The same is true about every controversial subject. I really doubt there will ever be lasting consensus on the English Wikipedia's talk page on Estonia about whether Estonia was occupied in 1940 or not. Now, try to imagine how the the same events would be described in Estonian and in Russian. There is a faint possibility to reach a consensus about the description of controversial issues but it needs a tremendous lot of diligent work and good will.
For every nation, there are subjects that are controversial and hurtful, not willingly recalled, like childhood memories of being abused – or abusing others. A friend lately told me there are numbers and dates on the building blocks from which his house was built. Those blocks were made during World War II in a local concentration camp. Currently, all numbers are covered by plaster, because his father does not want to see them.
That's understandable. Nobody does. But if we stick with our belief that it is better to know, we should say they're there. We have to write about those parts of history no one is proud of. About ethnic minorities that are not popular. About social problems that are not yet admitted. If the majority in a particular culture states a certain issue is not worthy of an article, that might be the exact reason why it is especially important to have it.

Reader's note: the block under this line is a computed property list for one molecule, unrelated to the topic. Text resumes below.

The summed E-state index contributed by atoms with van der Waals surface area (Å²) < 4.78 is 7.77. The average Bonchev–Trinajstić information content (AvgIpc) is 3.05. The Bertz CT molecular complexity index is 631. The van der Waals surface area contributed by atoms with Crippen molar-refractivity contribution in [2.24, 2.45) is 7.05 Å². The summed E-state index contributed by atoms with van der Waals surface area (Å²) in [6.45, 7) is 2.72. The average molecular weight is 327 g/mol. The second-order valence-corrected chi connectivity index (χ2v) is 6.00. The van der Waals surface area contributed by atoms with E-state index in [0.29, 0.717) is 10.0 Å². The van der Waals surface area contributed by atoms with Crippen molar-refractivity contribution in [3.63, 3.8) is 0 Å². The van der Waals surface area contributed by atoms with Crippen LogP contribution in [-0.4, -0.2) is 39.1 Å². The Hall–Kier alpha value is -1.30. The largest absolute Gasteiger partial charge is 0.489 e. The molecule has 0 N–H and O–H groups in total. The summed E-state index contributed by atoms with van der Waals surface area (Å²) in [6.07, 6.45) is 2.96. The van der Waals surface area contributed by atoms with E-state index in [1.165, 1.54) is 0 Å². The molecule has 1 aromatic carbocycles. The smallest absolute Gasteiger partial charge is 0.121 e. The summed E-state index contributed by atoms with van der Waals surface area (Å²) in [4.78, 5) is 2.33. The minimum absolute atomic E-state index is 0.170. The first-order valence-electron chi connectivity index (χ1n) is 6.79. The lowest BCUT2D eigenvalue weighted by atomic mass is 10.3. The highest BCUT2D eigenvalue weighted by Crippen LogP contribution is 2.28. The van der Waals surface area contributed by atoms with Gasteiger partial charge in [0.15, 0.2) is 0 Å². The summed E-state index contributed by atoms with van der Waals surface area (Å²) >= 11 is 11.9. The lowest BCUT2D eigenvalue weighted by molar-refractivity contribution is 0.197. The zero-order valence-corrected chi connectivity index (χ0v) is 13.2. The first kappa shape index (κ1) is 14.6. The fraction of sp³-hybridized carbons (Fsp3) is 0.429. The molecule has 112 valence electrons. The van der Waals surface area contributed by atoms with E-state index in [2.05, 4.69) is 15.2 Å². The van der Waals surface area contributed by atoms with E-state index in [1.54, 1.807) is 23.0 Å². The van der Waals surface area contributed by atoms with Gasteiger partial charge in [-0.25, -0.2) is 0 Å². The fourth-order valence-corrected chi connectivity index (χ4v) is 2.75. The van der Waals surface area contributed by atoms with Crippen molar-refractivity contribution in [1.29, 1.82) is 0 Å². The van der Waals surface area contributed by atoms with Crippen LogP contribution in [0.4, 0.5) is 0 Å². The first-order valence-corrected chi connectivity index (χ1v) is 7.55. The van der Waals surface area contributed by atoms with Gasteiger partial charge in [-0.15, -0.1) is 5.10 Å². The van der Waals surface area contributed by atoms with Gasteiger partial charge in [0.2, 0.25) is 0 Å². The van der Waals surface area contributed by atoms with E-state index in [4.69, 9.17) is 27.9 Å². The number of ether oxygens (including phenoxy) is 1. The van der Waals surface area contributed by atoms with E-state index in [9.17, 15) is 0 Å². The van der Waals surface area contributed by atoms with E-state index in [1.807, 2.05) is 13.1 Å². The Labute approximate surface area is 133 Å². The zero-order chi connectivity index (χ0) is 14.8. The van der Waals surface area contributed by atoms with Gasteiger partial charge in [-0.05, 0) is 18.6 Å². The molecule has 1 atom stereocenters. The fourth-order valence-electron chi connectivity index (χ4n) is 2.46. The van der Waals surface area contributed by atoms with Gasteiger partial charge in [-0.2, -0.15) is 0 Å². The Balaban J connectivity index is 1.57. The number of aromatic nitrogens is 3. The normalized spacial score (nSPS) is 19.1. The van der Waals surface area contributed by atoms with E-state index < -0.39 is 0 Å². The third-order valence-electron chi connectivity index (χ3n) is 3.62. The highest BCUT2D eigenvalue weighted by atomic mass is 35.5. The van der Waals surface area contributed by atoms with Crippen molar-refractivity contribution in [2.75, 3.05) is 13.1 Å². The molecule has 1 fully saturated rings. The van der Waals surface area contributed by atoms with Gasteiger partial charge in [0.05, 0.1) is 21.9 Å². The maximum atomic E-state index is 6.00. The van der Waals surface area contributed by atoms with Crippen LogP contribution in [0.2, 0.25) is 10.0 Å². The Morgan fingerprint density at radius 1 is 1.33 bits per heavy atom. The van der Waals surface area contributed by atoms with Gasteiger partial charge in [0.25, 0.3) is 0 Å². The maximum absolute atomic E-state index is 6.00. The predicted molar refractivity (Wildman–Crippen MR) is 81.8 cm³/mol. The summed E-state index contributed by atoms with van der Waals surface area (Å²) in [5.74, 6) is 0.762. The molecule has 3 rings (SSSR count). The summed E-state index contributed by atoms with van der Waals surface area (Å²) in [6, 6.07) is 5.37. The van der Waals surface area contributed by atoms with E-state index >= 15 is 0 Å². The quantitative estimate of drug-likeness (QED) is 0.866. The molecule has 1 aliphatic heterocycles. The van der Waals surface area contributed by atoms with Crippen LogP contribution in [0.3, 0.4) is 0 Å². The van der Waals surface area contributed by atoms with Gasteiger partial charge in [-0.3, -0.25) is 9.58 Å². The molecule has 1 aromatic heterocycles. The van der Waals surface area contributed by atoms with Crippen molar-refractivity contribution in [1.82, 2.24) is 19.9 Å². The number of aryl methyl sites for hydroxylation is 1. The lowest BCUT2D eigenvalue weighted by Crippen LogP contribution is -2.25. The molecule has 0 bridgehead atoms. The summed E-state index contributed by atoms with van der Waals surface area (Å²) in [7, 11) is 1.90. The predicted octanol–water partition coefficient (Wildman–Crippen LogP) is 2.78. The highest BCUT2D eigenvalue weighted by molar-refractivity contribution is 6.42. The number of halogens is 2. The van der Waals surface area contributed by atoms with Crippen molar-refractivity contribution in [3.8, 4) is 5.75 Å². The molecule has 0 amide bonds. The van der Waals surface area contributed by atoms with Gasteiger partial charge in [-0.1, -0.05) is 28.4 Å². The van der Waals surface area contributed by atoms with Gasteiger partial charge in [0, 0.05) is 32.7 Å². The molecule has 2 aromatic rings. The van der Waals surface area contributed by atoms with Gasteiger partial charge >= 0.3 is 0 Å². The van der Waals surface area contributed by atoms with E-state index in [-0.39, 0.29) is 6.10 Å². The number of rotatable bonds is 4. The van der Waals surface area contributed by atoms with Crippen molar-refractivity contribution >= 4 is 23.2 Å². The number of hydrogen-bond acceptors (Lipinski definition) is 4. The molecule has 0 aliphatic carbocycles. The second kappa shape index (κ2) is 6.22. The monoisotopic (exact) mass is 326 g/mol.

We can work it out[muuda | redigeeri lähteteksti]
Of course, it is hard to write about the demise of White Russian North-Western Army after WWI, or the expropriation of Baltic German estates on the same years in Estonian Wikipedia. It must be quite difficult to give a balanced account on the Abessinian campaign in Italian, and I can't imagine writing about Armenian genocide in Turkish. But this does not mean it should not be done. Quite on the opposite. We just have to be very careful about it.
That's where it is helpful to stick to our policies that are designed with the consensus of the community in mind. Wikipedia is unique among all big encyclopedias in that its articles do not reflect the viewpoint of a certain expert or two. They are written by a motley crew with a colourful mix of views, luckily joined by the will to reach an understanding – or at least a balanced presentation of all important views on a subject. In some respects, we might say we can never reach objectivity, as only objects are objective; we are a community of subjects, and even if we reach a consensual decision, it will always be subjective. Any time, there may come another subject who disagrees with it. Indeed, if there are enough newcomers, they can raise a discussion and influence community to review the original decision. But the most important thing is the process: the habit to arrange the public meeting of the minds, the belief in possibility of a common ground, and the will to reach it. If we can make an example of that every day, teaching the societies around us, then we will have succeeded.
The same goes for the big Wikipedias, too: every big society consists of smaller ones: people of a city block, pupils of a school class, customers of a coffee shop. Town people, newspaper readers, philatelists. But these goals are much easier to reach in small societies, small cultures, small languages. And if we do not do this, it may very well be that nobody does - noblesse oblige. To paraphrase Kipling, that’s the small Wikipedias' burden.